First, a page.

A

A (named, plural As, A's, as, a's or aes) is the first letter and the first vowel of the ISO basic Latin alphabet.

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Acadèmia Valenciana de la Llengua

The Acadèmia Valenciana de la Llengua (English: Valencian Language Academy), also known by the acronym AVL, is an institution created on September 16, 1998, by the Valencian Parliament, which belongs to the set of official institutions that compose the Generalitat Valenciana, according to the Act of Autonomy of the Valencian Community.

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Adjective

In linguistics, an adjective (abbreviated) is a describing word, the main syntactic role of which is to qualify a noun or noun phrase, giving more information about the object signified.

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Affricate consonant

An affricate is a consonant that begins as a stop and releases as a fricative, generally with the same place of articulation (most often coronal).

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Agglutination

Agglutination is a linguistic process pertaining to derivational morphology in which complex words are formed by stringing together morphemes without changing them in spelling or phonetics.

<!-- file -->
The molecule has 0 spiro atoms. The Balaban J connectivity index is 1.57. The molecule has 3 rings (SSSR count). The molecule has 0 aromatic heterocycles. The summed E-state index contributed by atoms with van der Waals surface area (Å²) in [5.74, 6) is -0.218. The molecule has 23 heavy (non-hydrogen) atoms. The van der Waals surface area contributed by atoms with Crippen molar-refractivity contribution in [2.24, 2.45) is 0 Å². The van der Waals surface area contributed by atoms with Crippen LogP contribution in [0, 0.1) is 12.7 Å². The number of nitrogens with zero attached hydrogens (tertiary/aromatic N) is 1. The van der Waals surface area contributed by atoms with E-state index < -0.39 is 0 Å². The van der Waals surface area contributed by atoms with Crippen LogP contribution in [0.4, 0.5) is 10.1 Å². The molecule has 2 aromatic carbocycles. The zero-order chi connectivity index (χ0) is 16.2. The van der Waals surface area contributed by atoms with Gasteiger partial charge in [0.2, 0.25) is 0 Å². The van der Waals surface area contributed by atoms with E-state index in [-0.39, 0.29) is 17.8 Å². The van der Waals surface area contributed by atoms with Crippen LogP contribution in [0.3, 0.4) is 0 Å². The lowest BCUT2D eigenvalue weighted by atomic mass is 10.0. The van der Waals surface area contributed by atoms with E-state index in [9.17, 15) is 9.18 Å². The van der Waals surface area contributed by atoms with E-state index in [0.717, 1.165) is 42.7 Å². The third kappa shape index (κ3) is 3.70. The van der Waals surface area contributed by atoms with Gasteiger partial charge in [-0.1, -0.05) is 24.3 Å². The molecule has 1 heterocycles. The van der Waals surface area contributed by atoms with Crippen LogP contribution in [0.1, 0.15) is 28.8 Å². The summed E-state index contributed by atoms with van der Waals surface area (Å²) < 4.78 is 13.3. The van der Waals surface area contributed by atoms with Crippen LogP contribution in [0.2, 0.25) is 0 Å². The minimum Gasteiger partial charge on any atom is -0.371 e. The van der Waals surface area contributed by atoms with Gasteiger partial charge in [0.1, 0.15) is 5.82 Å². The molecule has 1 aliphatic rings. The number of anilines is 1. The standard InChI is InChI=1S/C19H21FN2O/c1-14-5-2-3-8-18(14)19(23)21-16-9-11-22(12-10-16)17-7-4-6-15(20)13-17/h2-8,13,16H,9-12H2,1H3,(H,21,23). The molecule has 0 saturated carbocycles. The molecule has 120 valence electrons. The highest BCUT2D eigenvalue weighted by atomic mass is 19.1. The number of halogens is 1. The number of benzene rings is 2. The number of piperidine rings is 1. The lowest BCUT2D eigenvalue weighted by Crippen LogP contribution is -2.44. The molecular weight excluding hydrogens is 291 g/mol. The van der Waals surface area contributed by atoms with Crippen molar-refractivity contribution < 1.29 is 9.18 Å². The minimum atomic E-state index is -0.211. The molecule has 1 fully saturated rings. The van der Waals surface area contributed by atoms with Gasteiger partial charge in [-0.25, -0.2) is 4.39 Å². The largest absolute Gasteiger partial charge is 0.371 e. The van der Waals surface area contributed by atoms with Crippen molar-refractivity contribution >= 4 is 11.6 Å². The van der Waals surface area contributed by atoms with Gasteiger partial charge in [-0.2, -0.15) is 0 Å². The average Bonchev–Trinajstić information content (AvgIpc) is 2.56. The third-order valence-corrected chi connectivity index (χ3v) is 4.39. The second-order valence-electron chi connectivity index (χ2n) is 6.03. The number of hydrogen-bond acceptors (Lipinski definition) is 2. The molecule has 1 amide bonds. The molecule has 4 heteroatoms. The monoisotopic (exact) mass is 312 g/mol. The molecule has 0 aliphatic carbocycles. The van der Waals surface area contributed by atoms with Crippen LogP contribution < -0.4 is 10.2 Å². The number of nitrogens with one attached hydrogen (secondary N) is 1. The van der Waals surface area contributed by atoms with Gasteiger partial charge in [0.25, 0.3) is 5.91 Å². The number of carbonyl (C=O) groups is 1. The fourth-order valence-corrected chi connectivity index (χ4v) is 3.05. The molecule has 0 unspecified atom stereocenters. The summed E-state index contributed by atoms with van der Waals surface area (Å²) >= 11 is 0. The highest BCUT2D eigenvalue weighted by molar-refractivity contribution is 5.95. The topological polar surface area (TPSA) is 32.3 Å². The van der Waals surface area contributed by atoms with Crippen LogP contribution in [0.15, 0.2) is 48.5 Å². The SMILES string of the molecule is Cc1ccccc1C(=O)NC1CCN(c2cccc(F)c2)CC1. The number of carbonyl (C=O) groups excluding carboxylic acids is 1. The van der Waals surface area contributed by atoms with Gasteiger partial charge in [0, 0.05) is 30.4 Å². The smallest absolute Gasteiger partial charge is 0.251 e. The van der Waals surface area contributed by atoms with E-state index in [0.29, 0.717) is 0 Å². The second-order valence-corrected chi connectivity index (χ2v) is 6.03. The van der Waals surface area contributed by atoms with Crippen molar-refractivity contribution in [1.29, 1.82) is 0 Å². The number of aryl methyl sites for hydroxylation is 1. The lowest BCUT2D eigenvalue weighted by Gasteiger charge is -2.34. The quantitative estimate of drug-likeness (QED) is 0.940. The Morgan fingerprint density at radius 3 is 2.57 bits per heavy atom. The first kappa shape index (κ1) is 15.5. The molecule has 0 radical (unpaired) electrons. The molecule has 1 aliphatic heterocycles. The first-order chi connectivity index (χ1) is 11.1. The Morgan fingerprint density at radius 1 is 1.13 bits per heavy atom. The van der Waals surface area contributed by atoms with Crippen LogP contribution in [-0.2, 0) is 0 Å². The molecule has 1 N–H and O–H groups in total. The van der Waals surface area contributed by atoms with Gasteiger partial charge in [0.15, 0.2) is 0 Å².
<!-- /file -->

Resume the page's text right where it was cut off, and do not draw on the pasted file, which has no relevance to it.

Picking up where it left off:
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Algeria

Algeria (الجزائر, familary Algerian Arabic الدزاير; ⴷⵣⴰⵢⴻⵔ; Dzayer; Algérie), officially the People's Democratic Republic of Algeria, is a sovereign state in North Africa on the Mediterranean coast.

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Algherese dialect

Algherese (Standard Catalan: Alguerès,; Algherese: Alguerés) is the variant of the Catalan language spoken in the city of Alghero (L'Alguer in Catalan), in the northwest of Sardinia, Italy.

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Alghero

Alghero (L'Alguer,,; S'Alighèra; La Liéra), is a town of about 44,000 inhabitants in the Italian insular province of Sassari in northwestern Sardinia, next to the Mediterranean Sea.

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Algiers

Algiers (الجزائر al-Jazā’er, ⴷⵣⴰⵢⴻ, Alger) is the capital and largest city of Algeria.

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Alicante

Alicante, or Alacant, both the Spanish and Valencian being official names, is a city and port in Spain on the Costa Blanca, the capital of the province of Alicante and of the comarca of Alacantí, in the south of the Valencian Community.

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Alsatian dialect